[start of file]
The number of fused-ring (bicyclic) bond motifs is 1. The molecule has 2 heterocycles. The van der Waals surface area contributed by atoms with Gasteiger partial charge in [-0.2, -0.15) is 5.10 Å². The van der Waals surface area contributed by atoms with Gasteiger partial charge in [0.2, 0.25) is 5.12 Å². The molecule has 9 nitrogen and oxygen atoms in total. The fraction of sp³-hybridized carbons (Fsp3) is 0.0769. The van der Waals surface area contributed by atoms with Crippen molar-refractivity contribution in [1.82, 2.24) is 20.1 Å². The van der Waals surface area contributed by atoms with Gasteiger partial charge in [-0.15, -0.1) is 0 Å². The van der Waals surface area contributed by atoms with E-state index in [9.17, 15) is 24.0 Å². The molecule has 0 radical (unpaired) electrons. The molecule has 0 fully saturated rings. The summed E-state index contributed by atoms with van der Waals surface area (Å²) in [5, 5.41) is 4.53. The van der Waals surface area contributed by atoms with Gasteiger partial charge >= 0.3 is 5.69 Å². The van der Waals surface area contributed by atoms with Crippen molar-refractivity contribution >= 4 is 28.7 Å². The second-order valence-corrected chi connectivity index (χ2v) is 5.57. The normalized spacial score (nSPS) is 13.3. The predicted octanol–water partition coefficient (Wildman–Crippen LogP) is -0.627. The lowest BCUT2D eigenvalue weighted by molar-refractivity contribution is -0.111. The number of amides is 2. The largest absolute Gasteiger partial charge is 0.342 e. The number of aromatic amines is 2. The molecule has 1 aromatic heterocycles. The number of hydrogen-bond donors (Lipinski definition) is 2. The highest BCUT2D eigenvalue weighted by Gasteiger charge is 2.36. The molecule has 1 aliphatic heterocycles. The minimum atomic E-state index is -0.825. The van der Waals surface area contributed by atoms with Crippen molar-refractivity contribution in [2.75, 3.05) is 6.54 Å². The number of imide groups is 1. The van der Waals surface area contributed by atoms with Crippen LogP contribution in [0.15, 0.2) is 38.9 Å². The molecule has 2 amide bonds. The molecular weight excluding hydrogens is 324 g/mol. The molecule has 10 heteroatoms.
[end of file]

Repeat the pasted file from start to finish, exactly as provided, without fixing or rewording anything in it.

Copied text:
The number of fused-ring (bicyclic) bond motifs is 1. The molecule has 2 heterocycles. The van der Waals surface area contributed by atoms with Gasteiger partial charge in [-0.2, -0.15) is 5.10 Å². The van der Waals surface area contributed by atoms with Gasteiger partial charge in [0.2, 0.25) is 5.12 Å². The molecule has 9 nitrogen and oxygen atoms in total. The fraction of sp³-hybridized carbons (Fsp3) is 0.0769. The van der Waals surface area contributed by atoms with Crippen molar-refractivity contribution in [1.82, 2.24) is 20.1 Å². The van der Waals surface area contributed by atoms with Gasteiger partial charge in [-0.15, -0.1) is 0 Å². The van der Waals surface area contributed by atoms with E-state index in [9.17, 15) is 24.0 Å². The molecule has 0 radical (unpaired) electrons. The molecule has 0 fully saturated rings. The summed E-state index contributed by atoms with van der Waals surface area (Å²) in [5, 5.41) is 4.53. The van der Waals surface area contributed by atoms with Gasteiger partial charge >= 0.3 is 5.69 Å². The van der Waals surface area contributed by atoms with Crippen molar-refractivity contribution >= 4 is 28.7 Å². The second-order valence-corrected chi connectivity index (χ2v) is 5.57. The normalized spacial score (nSPS) is 13.3. The predicted octanol–water partition coefficient (Wildman–Crippen LogP) is -0.627. The lowest BCUT2D eigenvalue weighted by molar-refractivity contribution is -0.111. The number of amides is 2. The largest absolute Gasteiger partial charge is 0.342 e. The number of aromatic amines is 2. The molecule has 1 aromatic heterocycles. The number of hydrogen-bond donors (Lipinski definition) is 2. The highest BCUT2D eigenvalue weighted by Gasteiger charge is 2.36. The molecule has 1 aliphatic heterocycles. The minimum atomic E-state index is -0.825. The van der Waals surface area contributed by atoms with Crippen molar-refractivity contribution in [2.75, 3.05) is 6.54 Å². The number of imide groups is 1. The van der Waals surface area contributed by atoms with Crippen LogP contribution in [0.15, 0.2) is 38.9 Å². The molecule has 2 amide bonds. The molecular weight excluding hydrogens is 324 g/mol. The molecule has 10 heteroatoms.